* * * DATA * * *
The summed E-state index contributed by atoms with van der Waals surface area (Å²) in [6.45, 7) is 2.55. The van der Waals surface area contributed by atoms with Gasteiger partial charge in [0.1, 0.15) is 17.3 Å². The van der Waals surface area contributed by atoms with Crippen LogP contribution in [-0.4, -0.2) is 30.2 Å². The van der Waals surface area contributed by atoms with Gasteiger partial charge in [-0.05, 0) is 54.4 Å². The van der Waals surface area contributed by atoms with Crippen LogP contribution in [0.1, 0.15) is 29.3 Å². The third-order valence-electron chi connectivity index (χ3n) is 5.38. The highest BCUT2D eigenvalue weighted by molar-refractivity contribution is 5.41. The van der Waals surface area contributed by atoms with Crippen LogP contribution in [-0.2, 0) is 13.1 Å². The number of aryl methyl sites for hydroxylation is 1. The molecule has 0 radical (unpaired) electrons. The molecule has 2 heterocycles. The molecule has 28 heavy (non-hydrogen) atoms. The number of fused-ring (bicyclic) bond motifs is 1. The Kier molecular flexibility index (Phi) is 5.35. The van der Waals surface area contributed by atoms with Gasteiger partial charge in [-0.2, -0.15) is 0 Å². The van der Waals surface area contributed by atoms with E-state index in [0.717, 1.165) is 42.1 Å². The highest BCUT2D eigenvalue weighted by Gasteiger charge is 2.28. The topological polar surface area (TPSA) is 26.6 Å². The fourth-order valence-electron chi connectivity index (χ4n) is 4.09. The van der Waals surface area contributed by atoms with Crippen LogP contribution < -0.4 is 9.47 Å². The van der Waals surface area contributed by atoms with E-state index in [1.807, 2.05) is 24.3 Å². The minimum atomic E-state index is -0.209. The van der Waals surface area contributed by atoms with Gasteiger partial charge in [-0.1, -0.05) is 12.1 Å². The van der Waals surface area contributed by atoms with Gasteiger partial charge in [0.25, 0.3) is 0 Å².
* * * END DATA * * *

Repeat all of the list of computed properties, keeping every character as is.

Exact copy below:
The summed E-state index contributed by atoms with van der Waals surface area (Å²) in [6.45, 7) is 2.55. The van der Waals surface area contributed by atoms with Gasteiger partial charge in [0.1, 0.15) is 17.3 Å². The van der Waals surface area contributed by atoms with Crippen LogP contribution in [-0.4, -0.2) is 30.2 Å². The van der Waals surface area contributed by atoms with Gasteiger partial charge in [-0.05, 0) is 54.4 Å². The van der Waals surface area contributed by atoms with Crippen LogP contribution in [0.1, 0.15) is 29.3 Å². The third-order valence-electron chi connectivity index (χ3n) is 5.38. The highest BCUT2D eigenvalue weighted by molar-refractivity contribution is 5.41. The van der Waals surface area contributed by atoms with Crippen LogP contribution in [-0.2, 0) is 13.1 Å². The number of aryl methyl sites for hydroxylation is 1. The molecule has 0 radical (unpaired) electrons. The molecule has 2 heterocycles. The molecule has 28 heavy (non-hydrogen) atoms. The number of fused-ring (bicyclic) bond motifs is 1. The Kier molecular flexibility index (Phi) is 5.35. The van der Waals surface area contributed by atoms with Gasteiger partial charge in [-0.2, -0.15) is 0 Å². The van der Waals surface area contributed by atoms with E-state index in [0.717, 1.165) is 42.1 Å². The highest BCUT2D eigenvalue weighted by Gasteiger charge is 2.28. The topological polar surface area (TPSA) is 26.6 Å². The fourth-order valence-electron chi connectivity index (χ4n) is 4.09. The van der Waals surface area contributed by atoms with Crippen LogP contribution < -0.4 is 9.47 Å². The van der Waals surface area contributed by atoms with E-state index in [1.807, 2.05) is 24.3 Å². The minimum atomic E-state index is -0.209. The van der Waals surface area contributed by atoms with Gasteiger partial charge in [-0.1, -0.05) is 12.1 Å². The van der Waals surface area contributed by atoms with Gasteiger partial charge in [0.25, 0.3) is 0 Å².